4) Size your gas system. The fuel code you're under will have the details and the tables you need. For example here's a summary provided by one city
5) Make sure you know what testing needs to take place, and under what conditions. Differing jurisdictions have differing test requirements.

hvac benny 09-14-2012 10:30 AM


Originally Posted by COLDIRON
Get rid of the copper completely, swing the Tee around install a shut off valve right at the Tee, run PROPERLY SIZED black pipe over and up to the dryer, install another gas shut off above the floor, PRESSURE TEST TO CODE then run an approved and PROPERLY SIZED gas flex line to dryer, leak check all work and fire it up.


COLDIRON 09-14-2012 11:38 AM


Originally Posted by hvac benny (Post 1009777)


Javiles 09-14-2012 02:00 PM

Something as a simple clogged orifice from crystallized gas in a line, to an improperly bonded gas line. could cost loss of life and the least is property damage which by the way if the fire marshal determines that a fire was caused by a gas related leak, and the insurance finds out that the work was done by an unlicensed person or contractor guess who’s not getting paid on their insurance claim. So when the guys here on these forms that have been doing this for a while in my case 38 plus years, recommend you have a licensed professional do the work I tend to believe its in your best interest. These sites are for the homeowner manageable task, change a fill valve on a toilet, fix a leak here and there. Big difference between changing a flapper VS running a new gas branch. I love how people minimize a trade they have no clue as what it takes to become a master plumber. Much less a licensed contractor. I can understand saving a few bucks but necessity VS practicality VS common sense VS safety ? anyway it’s not my house or next door to my house, so go for it. but before check out this link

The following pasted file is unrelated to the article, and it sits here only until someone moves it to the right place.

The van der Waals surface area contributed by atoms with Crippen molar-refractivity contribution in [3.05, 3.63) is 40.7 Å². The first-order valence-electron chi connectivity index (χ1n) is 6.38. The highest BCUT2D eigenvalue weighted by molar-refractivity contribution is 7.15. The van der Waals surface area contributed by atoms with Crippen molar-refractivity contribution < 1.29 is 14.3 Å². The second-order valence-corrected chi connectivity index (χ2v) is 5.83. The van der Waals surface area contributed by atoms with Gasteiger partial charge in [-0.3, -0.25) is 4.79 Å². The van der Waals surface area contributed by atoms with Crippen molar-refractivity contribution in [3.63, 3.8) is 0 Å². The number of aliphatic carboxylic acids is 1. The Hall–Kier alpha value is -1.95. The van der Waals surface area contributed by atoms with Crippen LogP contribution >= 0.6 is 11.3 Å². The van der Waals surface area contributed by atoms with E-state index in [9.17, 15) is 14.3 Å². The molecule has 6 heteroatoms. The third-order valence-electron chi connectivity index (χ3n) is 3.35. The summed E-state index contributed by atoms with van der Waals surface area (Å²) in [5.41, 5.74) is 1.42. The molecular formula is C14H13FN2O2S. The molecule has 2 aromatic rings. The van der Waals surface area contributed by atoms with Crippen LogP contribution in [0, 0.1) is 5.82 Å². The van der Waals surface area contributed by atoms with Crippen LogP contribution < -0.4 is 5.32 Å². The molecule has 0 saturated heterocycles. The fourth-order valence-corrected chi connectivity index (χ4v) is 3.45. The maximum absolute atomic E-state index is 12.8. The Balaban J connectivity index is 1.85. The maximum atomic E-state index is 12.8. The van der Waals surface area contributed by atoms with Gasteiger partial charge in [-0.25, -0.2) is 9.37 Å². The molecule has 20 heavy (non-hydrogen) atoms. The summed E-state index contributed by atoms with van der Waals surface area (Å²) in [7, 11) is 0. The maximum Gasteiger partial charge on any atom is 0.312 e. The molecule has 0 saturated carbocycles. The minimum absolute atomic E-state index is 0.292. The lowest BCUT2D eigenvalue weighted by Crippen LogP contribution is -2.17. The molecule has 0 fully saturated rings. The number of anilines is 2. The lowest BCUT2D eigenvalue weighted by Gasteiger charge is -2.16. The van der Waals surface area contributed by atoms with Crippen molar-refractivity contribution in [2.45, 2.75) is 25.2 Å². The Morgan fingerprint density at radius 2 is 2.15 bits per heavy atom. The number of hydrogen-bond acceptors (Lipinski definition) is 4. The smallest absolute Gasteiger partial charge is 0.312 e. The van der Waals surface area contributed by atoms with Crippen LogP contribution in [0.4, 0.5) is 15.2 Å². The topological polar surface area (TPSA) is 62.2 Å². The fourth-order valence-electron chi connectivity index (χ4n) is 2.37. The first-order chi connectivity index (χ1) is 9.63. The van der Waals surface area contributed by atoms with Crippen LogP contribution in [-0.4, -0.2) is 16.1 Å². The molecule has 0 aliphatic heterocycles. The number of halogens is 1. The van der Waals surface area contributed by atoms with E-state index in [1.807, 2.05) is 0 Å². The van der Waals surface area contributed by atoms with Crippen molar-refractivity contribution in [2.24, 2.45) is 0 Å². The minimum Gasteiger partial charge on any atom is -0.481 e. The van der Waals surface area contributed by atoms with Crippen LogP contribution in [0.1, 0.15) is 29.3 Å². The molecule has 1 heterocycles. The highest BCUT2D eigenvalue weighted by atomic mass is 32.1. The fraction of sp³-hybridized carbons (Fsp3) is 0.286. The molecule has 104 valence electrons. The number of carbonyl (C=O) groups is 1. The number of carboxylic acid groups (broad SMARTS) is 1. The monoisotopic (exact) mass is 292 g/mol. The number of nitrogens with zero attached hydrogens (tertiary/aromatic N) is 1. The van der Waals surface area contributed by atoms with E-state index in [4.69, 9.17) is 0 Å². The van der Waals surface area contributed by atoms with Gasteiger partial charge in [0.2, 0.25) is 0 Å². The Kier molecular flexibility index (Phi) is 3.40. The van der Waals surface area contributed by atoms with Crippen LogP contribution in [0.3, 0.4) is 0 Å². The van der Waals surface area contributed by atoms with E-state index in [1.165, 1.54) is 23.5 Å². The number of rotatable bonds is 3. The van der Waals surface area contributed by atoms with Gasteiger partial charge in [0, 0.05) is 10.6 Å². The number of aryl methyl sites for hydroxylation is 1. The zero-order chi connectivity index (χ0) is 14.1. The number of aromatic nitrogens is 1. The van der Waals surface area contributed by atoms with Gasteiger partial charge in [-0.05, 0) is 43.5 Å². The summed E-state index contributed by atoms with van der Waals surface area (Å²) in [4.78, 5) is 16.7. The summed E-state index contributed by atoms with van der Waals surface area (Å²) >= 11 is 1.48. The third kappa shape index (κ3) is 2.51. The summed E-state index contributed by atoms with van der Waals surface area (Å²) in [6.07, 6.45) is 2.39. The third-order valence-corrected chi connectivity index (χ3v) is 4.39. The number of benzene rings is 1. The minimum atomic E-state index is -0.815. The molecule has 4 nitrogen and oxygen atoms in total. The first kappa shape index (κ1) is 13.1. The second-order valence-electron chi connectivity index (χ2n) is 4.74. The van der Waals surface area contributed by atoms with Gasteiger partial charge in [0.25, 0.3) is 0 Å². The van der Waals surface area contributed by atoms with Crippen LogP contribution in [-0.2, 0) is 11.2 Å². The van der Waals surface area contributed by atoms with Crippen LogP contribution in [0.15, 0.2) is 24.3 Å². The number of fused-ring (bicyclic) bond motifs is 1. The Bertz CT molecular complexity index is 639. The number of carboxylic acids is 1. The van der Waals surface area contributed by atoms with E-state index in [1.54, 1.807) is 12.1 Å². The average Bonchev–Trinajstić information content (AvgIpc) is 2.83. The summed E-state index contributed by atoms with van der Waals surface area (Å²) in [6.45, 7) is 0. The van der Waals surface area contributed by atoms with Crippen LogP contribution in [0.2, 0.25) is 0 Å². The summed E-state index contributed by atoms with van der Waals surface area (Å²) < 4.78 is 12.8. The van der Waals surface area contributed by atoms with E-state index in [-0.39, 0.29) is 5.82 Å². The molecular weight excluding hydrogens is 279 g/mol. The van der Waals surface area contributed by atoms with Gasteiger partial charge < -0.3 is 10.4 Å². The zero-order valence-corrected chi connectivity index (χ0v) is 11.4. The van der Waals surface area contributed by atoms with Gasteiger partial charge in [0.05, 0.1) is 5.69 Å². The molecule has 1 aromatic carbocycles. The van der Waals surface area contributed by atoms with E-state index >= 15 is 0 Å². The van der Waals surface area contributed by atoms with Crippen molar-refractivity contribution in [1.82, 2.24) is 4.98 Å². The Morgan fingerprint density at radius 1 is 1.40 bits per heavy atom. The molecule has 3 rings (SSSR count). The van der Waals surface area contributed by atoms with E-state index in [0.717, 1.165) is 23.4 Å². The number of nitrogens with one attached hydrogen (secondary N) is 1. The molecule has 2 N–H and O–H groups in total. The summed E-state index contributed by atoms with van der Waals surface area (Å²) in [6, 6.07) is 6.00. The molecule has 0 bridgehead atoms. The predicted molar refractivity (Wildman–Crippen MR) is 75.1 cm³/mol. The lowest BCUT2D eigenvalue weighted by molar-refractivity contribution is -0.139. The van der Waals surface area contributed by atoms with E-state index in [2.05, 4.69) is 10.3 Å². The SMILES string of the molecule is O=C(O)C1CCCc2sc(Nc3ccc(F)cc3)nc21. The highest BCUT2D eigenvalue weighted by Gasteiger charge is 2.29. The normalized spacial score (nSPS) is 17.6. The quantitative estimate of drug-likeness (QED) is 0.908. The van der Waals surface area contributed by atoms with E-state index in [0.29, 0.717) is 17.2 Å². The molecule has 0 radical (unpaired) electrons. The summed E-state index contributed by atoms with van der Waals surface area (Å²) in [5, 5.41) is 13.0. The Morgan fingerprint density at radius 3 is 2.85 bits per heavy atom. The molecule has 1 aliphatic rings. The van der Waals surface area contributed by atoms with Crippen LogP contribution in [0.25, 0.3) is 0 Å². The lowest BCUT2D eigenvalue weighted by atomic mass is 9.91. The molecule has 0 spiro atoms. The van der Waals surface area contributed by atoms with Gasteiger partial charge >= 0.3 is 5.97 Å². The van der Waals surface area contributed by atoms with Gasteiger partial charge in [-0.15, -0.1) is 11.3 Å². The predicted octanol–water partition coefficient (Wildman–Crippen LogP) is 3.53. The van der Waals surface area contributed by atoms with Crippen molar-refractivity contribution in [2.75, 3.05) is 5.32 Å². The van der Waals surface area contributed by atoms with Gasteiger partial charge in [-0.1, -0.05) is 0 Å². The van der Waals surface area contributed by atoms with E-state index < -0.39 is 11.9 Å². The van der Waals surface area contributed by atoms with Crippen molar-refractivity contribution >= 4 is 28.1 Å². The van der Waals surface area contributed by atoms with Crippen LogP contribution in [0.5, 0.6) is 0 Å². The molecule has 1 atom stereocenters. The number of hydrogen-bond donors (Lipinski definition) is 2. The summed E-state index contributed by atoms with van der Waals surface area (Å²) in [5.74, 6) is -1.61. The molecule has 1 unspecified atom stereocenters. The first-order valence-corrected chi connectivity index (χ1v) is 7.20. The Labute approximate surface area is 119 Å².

Neverenoughtool 09-14-2012 02:38 PM